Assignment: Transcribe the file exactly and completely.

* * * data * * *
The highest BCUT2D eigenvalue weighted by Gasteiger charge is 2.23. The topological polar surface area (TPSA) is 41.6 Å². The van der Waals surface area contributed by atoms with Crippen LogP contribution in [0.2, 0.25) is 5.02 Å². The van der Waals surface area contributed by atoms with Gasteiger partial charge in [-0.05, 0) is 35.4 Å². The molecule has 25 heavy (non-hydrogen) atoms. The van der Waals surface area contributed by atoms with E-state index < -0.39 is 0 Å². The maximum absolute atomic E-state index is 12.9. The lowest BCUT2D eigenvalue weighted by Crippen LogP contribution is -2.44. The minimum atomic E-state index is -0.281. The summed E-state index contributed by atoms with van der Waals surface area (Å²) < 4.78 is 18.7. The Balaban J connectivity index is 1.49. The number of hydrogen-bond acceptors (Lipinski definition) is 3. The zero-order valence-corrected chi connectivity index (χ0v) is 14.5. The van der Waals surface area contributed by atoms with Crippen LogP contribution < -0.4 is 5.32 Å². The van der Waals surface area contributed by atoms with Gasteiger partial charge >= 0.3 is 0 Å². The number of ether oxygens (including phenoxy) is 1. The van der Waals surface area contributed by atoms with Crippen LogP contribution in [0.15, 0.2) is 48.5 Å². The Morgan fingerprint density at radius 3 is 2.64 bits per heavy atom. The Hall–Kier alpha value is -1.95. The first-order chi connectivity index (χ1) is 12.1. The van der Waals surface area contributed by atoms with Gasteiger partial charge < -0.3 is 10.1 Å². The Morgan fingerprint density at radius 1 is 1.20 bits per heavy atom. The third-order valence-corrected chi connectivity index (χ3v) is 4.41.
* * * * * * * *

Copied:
The highest BCUT2D eigenvalue weighted by Gasteiger charge is 2.23. The topological polar surface area (TPSA) is 41.6 Å². The van der Waals surface area contributed by atoms with Crippen LogP contribution in [0.2, 0.25) is 5.02 Å². The van der Waals surface area contributed by atoms with Gasteiger partial charge in [-0.05, 0) is 35.4 Å². The molecule has 25 heavy (non-hydrogen) atoms. The van der Waals surface area contributed by atoms with E-state index < -0.39 is 0 Å². The maximum absolute atomic E-state index is 12.9. The lowest BCUT2D eigenvalue weighted by Crippen LogP contribution is -2.44. The minimum atomic E-state index is -0.281. The summed E-state index contributed by atoms with van der Waals surface area (Å²) < 4.78 is 18.7. The Balaban J connectivity index is 1.49. The number of hydrogen-bond acceptors (Lipinski definition) is 3. The zero-order valence-corrected chi connectivity index (χ0v) is 14.5. The van der Waals surface area contributed by atoms with Crippen LogP contribution < -0.4 is 5.32 Å². The van der Waals surface area contributed by atoms with Gasteiger partial charge >= 0.3 is 0 Å². The number of ether oxygens (including phenoxy) is 1. The van der Waals surface area contributed by atoms with Crippen LogP contribution in [0.15, 0.2) is 48.5 Å². The Morgan fingerprint density at radius 3 is 2.64 bits per heavy atom. The Hall–Kier alpha value is -1.95. The first-order chi connectivity index (χ1) is 12.1. The van der Waals surface area contributed by atoms with Gasteiger partial charge < -0.3 is 10.1 Å². The Morgan fingerprint density at radius 1 is 1.20 bits per heavy atom. The third-order valence-corrected chi connectivity index (χ3v) is 4.41.